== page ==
Detroit's Black Bottom and Paradise Valley Neighborhoods

(1608) Depression, Hoovervilles, Detroit, 1930s

In the Winter 2012 semester, the Reuther Library worked with students in the Graduate Certificate in Archival Administration program at the Wayne State School of Library and Information Science to produce a series of student-written, guest blog posts.

Cathy MacDonald is a student in the Archival Administration Program at Wayne State University. She is currently interning at the Arab American National Museum’s Library and Resource Center.

Detroit’s Black Bottom and Paradise Valley neighborhoods provided both housing and entertainment for the city’s African American community from the 1920s through the 1940s. African Americans, refused entrance to most white neighborhoods, crowded into the Black Bottom area where rent was higher and the housing poorer. Paradise Valley, meanwhile, consisted primarily of black-owned businesses where African Americans could shop, eat and relax. These areas stretched between the Detroit River on the south and Grand Boulevard on the north, roughly along where I-75 is currently. Black Bottom, the poorest section, stretched south from Gratiot to the River, and Paradise Valley extended north of Gratiot, as far as Grand Boulevard, though it was more concentrated near Gratiot. Most of the area’s inhabitants had migrated north to work in Detroit’s factories where they could make considerably more money than they could working in southern states.

Paradise Valley became the place to go for a night on the town. The nightclubs, restaurants and stores attracted whites as well as blacks encouraging racial integration more than any other part of the city at that time. As Elaine Moon wrote in her article “Paradise Valley,” “It was the black downtown, Broadway, Las Vegas. A place of fun, brotherhood, and games of chance. A place known from here to Europe. In the 1930’s and early 40’s in Detroit a night on the town, for Black or White, was not complete without a stop at Paradise Valley. It was here that integration began – where Black and White first sat side by side for eating and entertainment. It was here that many politicians got their start – sowing seeds in Black Bottom. It was here that ball players found a haven when they were ostracized from white hotels and restaurants" (Moon, p. 15).

By the 1940s, the huge influx of people arriving in Detroit to work in the factories following World War II caused a housing crisis. The city did not have enough living space and the issue of racism only compounded the problem. While the entire city of Detroit struggled with lack of adequate housing, Black Bottom contained the poorest living quarters. Many of the inhabitants found themselves squeezed into a single room with no cooking facilities or indoor plumbing. Although this arrangement helped form a tight-knit community, the unsanitary conditions were deplorable. Unfortunately, rather than try to improve the housing situation, the city saw the poor conditions as an excuse to raze the area. Also, when seeking space for a new expressway system, city planners selected this neighborhood as the thoroughfare for the new I-75.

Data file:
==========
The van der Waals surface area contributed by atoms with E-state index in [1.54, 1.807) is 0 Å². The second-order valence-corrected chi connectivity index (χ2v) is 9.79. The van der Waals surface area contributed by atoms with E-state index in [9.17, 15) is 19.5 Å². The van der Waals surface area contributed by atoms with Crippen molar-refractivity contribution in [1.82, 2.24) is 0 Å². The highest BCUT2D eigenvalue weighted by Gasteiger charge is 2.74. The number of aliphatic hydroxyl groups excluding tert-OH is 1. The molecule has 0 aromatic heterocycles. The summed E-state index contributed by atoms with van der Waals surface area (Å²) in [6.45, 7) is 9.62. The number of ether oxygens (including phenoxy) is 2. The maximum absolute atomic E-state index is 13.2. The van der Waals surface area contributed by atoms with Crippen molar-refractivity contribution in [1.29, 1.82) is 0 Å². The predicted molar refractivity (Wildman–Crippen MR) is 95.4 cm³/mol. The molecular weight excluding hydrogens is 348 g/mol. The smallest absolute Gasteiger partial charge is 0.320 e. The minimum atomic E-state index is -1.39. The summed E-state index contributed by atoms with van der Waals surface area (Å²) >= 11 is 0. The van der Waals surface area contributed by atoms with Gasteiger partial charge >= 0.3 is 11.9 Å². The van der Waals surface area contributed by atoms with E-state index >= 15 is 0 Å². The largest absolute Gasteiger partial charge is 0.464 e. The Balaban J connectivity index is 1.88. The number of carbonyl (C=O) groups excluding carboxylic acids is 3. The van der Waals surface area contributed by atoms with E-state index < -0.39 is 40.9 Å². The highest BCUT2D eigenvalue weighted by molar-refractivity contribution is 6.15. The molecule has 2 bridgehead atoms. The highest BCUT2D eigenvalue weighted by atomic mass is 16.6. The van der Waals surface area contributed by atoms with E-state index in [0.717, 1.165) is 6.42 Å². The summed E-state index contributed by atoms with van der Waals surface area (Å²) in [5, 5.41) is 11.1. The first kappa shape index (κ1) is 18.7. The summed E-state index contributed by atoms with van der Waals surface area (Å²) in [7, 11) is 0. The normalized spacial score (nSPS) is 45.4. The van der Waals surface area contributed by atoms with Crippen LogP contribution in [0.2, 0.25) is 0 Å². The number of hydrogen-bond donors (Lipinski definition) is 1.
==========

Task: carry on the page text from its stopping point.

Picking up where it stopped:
Detroit’s urban renewal project targeted blighted areas for razing and reconstruction. As noted by Thomas Sugrue in his book The Origins of the Urban Crisis: Race and Inequality in Postwar Detroit, “City officials expected that the eradication of ‘blight’ would increase city tax revenue, revitalize the decaying urban core, and improve the living conditions of the poorest slum dwellers. Overcrowded, unsanitary, and dilapidated districts like Paradise Valley and the Lower East Side would be replaced by clean, modern, high-rise housing projects, civic institutions and hospitals” (p. 48). The destruction of this neighborhood with little warning or effort on the part of the city to provide housing assistance was catastrophic for the African American community in Detroit. “In 1958, the Wayne County road commissioner predicted that little difficulty will be experienced by families facing displacement because of highway construction, even though the families on highway sites received only a thirty-day notice to vacate and the commission made no efforts to assist families in relocation" (Sugrue, p. 48).

A view of the construction of I-75, the Chrysler Freeway, in the area that had once been Paradise Valley

I-75, Ford Field, and Comerica Park now occupy most of the area where Paradise Valley once stood. As for the families displaced by the razing of the Paradise Valley neighborhood, “about one-third of the Gratiot area’s families eventually moved to public housing, but 35 percent of the families in the area could not be traced. The best-informed city officials believed that a majority of families moved to neighborhoods within a mile of the Gratiot site, crowding into an already decaying part of the city, and finding houses scarcely better and often more overcrowded than that which they had left” (Sugrue, p. 10).

The Walter P. Reuther Library contains several items related to the Paradise Valley and Black Bottom neighborhoods including the book The Origins of the Urban Crisis by Thomas J. Sugrue, the Detroit – History vertical file, the Walter and Victor Reuther scrapbook in the AV collections, the Carl Almblad Papers containing documents regarding Detroit’s urban renewal project, and oral histories on Black Bottom contained in the Untold Tales, Unsung Heroes Oral Histories collection. For more on urban renewal in the 1960s, see the Jerome P. Cavanagh Papers and the Detroit Commission on Community Relations (DCCR) / Human Rights Department Records.

Moon, Elaine “(The Past Prologue): Paradise Valley” Detroit History Vertical File, Walter P.
Reuther Library, Wayne State University.

Thomas J. Sugrue, Origins of the Urban Crisis, (Princeton, NJ: Princeton University Press, 1996).

Wendy Doniger, Splitting the Difference, (Chicago: University of Chicago Press, 1999).